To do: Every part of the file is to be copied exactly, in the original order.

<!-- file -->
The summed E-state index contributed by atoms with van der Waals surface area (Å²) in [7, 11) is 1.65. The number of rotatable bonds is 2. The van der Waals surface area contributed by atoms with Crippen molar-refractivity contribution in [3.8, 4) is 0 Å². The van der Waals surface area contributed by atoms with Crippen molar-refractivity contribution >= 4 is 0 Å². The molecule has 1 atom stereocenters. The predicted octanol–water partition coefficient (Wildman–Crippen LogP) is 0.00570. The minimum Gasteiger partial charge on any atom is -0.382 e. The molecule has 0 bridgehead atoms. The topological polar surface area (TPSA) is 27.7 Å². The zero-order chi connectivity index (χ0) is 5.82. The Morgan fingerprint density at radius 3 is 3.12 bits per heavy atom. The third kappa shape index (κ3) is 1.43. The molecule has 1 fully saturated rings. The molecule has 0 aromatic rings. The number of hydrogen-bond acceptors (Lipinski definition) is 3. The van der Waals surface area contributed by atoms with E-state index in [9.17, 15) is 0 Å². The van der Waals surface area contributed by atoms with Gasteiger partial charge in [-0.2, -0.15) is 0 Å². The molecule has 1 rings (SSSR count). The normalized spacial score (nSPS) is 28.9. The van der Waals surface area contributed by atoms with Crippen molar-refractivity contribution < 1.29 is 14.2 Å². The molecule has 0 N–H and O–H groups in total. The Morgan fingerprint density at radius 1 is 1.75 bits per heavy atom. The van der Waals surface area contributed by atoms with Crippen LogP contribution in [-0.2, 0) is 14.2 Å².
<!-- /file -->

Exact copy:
The summed E-state index contributed by atoms with van der Waals surface area (Å²) in [7, 11) is 1.65. The number of rotatable bonds is 2. The van der Waals surface area contributed by atoms with Crippen molar-refractivity contribution in [3.8, 4) is 0 Å². The van der Waals surface area contributed by atoms with Crippen molar-refractivity contribution >= 4 is 0 Å². The molecule has 1 atom stereocenters. The predicted octanol–water partition coefficient (Wildman–Crippen LogP) is 0.00570. The minimum Gasteiger partial charge on any atom is -0.382 e. The molecule has 0 bridgehead atoms. The topological polar surface area (TPSA) is 27.7 Å². The zero-order chi connectivity index (χ0) is 5.82. The Morgan fingerprint density at radius 3 is 3.12 bits per heavy atom. The third kappa shape index (κ3) is 1.43. The molecule has 1 fully saturated rings. The molecule has 0 aromatic rings. The number of hydrogen-bond acceptors (Lipinski definition) is 3. The van der Waals surface area contributed by atoms with E-state index in [9.17, 15) is 0 Å². The van der Waals surface area contributed by atoms with Gasteiger partial charge in [-0.2, -0.15) is 0 Å². The molecule has 1 rings (SSSR count). The normalized spacial score (nSPS) is 28.9. The van der Waals surface area contributed by atoms with Crippen molar-refractivity contribution < 1.29 is 14.2 Å². The molecule has 0 N–H and O–H groups in total. The Morgan fingerprint density at radius 1 is 1.75 bits per heavy atom. The van der Waals surface area contributed by atoms with Crippen LogP contribution in [-0.2, 0) is 14.2 Å².